After years of evaluation the following introduced grasses are the most widespread in the region: Cenchrus ciliaris L., Panicum coloratum L., Eragrostis curvula (Schrad.) Nees , E. curvula var. conferta (Schrad.) Nees, E. lehmanniana Nees and E. superba Peyr.
Cenchrus ciliaris is the introduced grass with by far the largest
sown area in the region, estimated between 1,250,000 to 2,000,000 ha in the
last seven years. Sowing of Buffel grass has been grouped in four major areas:
Northeast (states of Tamaulipas and Nuevo Leon), Northwest (states of Sonora
and Sinaloa), South-centre (states of Zacatecas and San Luis Potosi) and the
Dry Tropic of the South and South-east of
Low winter temperatures have been the major constraint to the expansion of Buffel grass in the arid and semi-arid regions as extensive winter kill occurs in areas with monthly average of absolute minimum temperatures of 5 oC or lower. Some commercial cultivars claim better tolerance to low temperatures: Frio, Llano and Nueces. More tropical cultivars like Molopo, Biloela and Gayndah may show low persistence in most of the arid and semi-arid region because they are highly susceptible to low temperatures.
In the last 10 years another constraint to the expansion of the area seeded to Buffel grass and a threat to its persistence in areas already sown has been building-up; it is the spittlebug (Aeneolamia albofasciata Lall.) which had been considered a problem only in the tropics. In 2000, the Ministry of Agriculture reported that around 50,000 ha in the state of Sonora were affected by this pest; in this area annual rainfall is around 400 mm and frosts are common in winter.
The excellent performance of Buffel grass under rain-fed conditions has led to its being evaluated under irrigation; forage yield can be increased up to five times compared to rainfed conditions; however, annual nutrient yield (protein and digestible dry matter) ha-1 of Buffel grass has not been as high as reported in some studies with lucerne (Medicago sativa) (Ibarra et al., 2004; Palomo et al., 2004).
Eragrostis curvula has been sown in two areas within the region, one is in the North-centre (state of Chihuahua) and the other is in the South-west (states of Jalisco, Zacatecas and Aguascalientes). This grass is an alternative to Buffel grass in areas with lower winter temperatures. Seeding rates are from 1 to 2 kg ha-1. However, the rate of forage quality reduction as the plant reaches maturity and heavy accumulation of dead matter that limits regrowth in the following season have been pointed out as two major concerns in the management of Eragrostis curvula pastures (Chavez et al., 1996).
Panicum coloratum has been proposed as an introduced grass to be sown on abandoned croplands in the annual rainfall range of 450 to 550 mm. It is high forage yielding, but of slow establishment so local producers do not use this species extensively.
From some unpublished data it appears that the annual Eragrostis tef (Zuccagni) Trotter is worth evaluating as a source of high quality hay.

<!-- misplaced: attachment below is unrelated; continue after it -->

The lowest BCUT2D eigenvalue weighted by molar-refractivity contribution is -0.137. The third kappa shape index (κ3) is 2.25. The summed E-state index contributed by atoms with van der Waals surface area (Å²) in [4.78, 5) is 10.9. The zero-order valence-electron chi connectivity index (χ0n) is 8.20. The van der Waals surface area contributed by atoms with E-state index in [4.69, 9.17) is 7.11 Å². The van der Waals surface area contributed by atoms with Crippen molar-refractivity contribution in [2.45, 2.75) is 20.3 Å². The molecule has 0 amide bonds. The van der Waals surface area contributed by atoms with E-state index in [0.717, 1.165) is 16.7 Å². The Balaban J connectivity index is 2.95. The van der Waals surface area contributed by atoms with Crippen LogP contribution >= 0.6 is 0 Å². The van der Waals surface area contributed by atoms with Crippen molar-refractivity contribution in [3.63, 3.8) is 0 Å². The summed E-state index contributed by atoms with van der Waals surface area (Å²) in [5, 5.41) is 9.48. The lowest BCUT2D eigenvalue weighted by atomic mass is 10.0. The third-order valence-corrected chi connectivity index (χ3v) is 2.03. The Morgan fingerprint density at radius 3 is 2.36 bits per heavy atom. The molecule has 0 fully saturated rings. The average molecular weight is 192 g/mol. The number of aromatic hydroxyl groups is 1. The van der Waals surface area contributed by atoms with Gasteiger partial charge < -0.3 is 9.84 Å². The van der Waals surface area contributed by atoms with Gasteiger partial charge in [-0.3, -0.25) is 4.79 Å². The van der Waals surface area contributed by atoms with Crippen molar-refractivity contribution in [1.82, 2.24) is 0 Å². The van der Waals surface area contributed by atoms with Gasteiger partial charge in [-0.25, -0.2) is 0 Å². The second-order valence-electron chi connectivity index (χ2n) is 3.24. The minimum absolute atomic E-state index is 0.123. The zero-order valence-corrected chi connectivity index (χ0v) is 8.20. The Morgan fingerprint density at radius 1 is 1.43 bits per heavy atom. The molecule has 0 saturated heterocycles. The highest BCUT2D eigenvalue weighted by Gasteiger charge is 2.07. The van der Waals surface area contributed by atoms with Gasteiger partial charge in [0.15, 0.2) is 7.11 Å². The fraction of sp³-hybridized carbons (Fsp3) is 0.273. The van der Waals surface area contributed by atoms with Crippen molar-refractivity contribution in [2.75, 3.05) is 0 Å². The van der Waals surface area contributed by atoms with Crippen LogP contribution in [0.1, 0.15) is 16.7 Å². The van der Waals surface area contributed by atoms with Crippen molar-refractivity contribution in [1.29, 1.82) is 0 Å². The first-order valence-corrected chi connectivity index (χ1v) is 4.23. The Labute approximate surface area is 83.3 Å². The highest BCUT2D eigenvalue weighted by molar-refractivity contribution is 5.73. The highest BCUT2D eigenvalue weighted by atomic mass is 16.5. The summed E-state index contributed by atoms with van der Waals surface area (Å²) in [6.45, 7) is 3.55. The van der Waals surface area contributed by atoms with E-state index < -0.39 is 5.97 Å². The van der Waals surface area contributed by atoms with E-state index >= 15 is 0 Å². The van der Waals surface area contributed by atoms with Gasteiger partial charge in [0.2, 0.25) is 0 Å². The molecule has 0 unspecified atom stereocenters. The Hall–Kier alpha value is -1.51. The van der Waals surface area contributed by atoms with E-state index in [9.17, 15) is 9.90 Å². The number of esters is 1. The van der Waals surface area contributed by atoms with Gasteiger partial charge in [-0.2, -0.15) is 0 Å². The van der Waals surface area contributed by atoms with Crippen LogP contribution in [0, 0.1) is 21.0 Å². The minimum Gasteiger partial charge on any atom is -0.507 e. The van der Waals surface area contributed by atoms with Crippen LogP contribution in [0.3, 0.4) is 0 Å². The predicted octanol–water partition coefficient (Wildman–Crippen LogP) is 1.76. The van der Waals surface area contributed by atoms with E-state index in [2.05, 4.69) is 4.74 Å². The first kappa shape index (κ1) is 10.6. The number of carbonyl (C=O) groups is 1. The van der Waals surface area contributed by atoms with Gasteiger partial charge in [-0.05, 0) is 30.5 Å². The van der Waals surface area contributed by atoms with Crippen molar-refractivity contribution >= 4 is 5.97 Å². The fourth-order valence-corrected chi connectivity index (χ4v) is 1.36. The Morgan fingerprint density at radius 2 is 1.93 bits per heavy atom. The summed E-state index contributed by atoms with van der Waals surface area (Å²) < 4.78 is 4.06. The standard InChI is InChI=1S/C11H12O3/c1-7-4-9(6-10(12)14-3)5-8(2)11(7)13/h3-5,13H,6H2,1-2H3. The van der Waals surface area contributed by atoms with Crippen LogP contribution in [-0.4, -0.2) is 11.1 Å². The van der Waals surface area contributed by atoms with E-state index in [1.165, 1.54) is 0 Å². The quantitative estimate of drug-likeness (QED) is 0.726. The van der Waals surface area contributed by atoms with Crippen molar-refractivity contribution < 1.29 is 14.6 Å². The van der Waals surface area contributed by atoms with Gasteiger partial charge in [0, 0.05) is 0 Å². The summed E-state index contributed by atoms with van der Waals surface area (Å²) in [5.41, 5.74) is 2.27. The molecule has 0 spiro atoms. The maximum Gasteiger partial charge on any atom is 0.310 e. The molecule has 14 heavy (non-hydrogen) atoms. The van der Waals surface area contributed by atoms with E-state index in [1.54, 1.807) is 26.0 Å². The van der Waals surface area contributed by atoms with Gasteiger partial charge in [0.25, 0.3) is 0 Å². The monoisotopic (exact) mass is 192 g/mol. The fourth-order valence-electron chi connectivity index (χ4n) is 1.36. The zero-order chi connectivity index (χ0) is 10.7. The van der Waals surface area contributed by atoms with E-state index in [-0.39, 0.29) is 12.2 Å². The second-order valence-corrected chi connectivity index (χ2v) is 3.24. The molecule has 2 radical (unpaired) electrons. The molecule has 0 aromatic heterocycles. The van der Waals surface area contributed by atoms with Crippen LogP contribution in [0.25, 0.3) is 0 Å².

A major threat to animal production in the arid and semi-arid region of
|6. OPPORTUNITIES FOR IMPROVEMENT OF FODDER
Mexican farmers have serious competitiveness difficulties facing the increasing import of subsidized products from developed countries or from countries of the Southern Hemisphere which produce at very low costs. Besides the unavoidable role of forages as a means to increase the sustainability of Mexican ruminant farms, increases in competitiveness should also come from improvement of farmers organisation (particularly in the field of meat marketing channels) and paying attention to aspects of modern animal production that until now have been set aside such as food safety, effects on the environment and animal welfare (Pérez, 2004).
Although intensive sheep production systems based on grazing sown pastures are being developed in all regions (since the high price of lamb makes this an attractive option), such as in the past few years, improvement of pastures resources in the near future will be closely linked to the development of competitiveness of the cattle dairy and beef sectors. The evolution of the dairy and the cattle meat production sectors have been different and therefore the role of forages has to be discussed for each sector.
After a severe crisis in the mid nineteen-nineties the dairy sector has grown rapidly. Most growth has been within the Specialized and Semi-Specialized dairy systems of the Plateau and North of Mexico, and nowadays these systems account for more than 70% of national production. For these systems, reduction of feeding costs is urgent, since this represents a high proportion of the theoretical world milk price. Efficient forage production and utilization might become the key issue to solve problems of high feeding costs and uneven seasonal distribution of dairy production.
Data in section 5 suggest that dairy farmers are increasingly relying on rainfed annual forages. This shift is seen as a means to solve two problems simultaneously, the reduction of production costs and the decreasing availability of irrigation water. However, priorities in research on temperate forages have not been closely based on the areas sown, particularly referring to irrigated and rainfed conditions, since more than 80% of research was on irrigated forages. Therefore the opportunities for improvement of forages for the Specialised and Semi-specialised dairy system needs the input of researchers placing priorities on varieties and management of annual rainfed forages. Within irrigated forages for these systems it appears that attention should shift from attainment of highest yield to such topics as water use efficiency and adjustment of forage alternatives to the requirements of systems e.g. adequacy of sowing and harvest times to dominant crop rotations, seasonal distribution of growth and persistence.